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Stop Judging Christians Who Look Different

  • Kelly Givens
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  • 2014 Nov 06
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Do you ever find yourself making snap judgments about a person based on his “look,” or the way he talks, or the work he does? It’s a pretty easy sin to slip into—but we often don’t see it as sin. We Christians can really get into our “Christian bubbles” and become wary of welcoming people into our communities who don’t look, talk and act just like us. But Jesus set an entirely different example for us to follow.

Preston Sprinkle has written a great trending post over at Relevant discussing this problem. In his post, Being a Christian Doesn’t Always Look Like You Think It Should, Preston challenges us to recognize our preconceived notions of what a “good Christian” should look like, and to stop being so judgmental of those who don’t fit the mold we’ve created.

He writes, “When you try to cut out Christians with a religious cookie cutter, you not only tarnish diversity, but you trample on grace. It’s one thing for Christian subcultures to cultivate unique values. But it becomes destructive when those values are chiseled on Sinaitic tablets for all to obey.”

“It’s even worse when Christians expect instant holiness from recent converts—holiness, that is, in areas where we think we’ve nailed it.”

Ah- guilty. I know I’ve been frustrated by my “baby Christian” friends who can’t seem to let go of certain sinful behaviors. But who am I to judge? My sins are no better.

As author Eric J. Bargerhuff addresses this in his Crosswalk article, Judging Others: A Closer Look at Matthew 7:1. Our hypocrisy in calling out sin while not dealing with our own will not go unpunished. “You hear another believer cursing and in humility you gently and lovingly correct him in private, but not a moment later you get on the phone with a friend and share some juicy gossip about someone in church,” says Bargerhuff. “Do you correct someone else’s tongue, but are not willing to correct and restrain your own?”

If we want to encourage our brothers and sisters in Christ who are new to the faith, our position should be one of humility and grace, where we acknowledge our own sinful tendencies and mutually encourage one another toward holiness. “Bad language may take years to weed out. Even more difficult to extract is the pride that drives judgmental Christians to mock the Spirit’s work in a man seeking his Creator,” Preston writes. “That sin could take decades to discover. Grace means that we are all works in progress, and God shaves off our rough edges in His timing.”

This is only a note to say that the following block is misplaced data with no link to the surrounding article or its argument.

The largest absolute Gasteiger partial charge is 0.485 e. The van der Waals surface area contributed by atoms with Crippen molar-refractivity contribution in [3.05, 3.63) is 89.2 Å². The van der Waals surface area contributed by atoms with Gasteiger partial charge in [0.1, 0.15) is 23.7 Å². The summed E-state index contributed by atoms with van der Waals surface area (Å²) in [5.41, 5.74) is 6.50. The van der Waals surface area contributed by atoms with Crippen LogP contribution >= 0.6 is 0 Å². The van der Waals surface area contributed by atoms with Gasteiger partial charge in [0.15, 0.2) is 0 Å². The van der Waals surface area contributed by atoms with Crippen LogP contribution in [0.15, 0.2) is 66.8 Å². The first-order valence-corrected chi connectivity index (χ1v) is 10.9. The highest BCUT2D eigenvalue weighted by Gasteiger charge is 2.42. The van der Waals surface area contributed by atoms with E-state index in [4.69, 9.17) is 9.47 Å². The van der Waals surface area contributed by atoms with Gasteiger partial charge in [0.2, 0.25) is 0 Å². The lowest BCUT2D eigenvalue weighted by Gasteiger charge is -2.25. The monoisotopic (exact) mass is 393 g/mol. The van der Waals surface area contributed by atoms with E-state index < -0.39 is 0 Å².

iBelieve writer Amanda Casanova hits on this point in her article, We’re Not All Cookie-Cutter Women. “I’m often sarcastic and I wear T-shirts all the time. It bothers me that I feel like I’m not poised enough to be called a Christian woman,” she writes. “We’re not meant to be an army of perfect wives and daughters and friends and sisters. We’re not meant to maintain that image. The church isn’t supposed to be a place for women with great hair and perfect families. It’s really a crowd of broken souls.”

Do you have Christian friends who look, act and talk pretty differently from you? Or, do you know any Christians really new to their faith, who seem to keep struggling with old sinful habits? Make a point to encourage the good you do see in them, and instead of judging their shortcomings, be a model of Christian love and grace toward them. That’s certainly the model Jesus gave us when interacting with his twelve disciples—none of whom fit the cookie-cutter Christian mold.

“You cannot sanitize grace,” says Preston. “You can’t stuff it into a blue blazer and make it wear khakis. Grace is messy, offensive, and it sometimes misses church. To expect God to pump prefabricated plastic moral people out of a religious factory is to neuter grace and chain it inside a gated community. If God’s scandalous relationship with the 12 thugs means anything, then we should expect a variegated spectrum of righteousness and be patient—or repentant—when such sanctification doesn’t meet out expectations. God meets us in our mess and pushes holiness out the other side.”

Kelly Givens is the editor of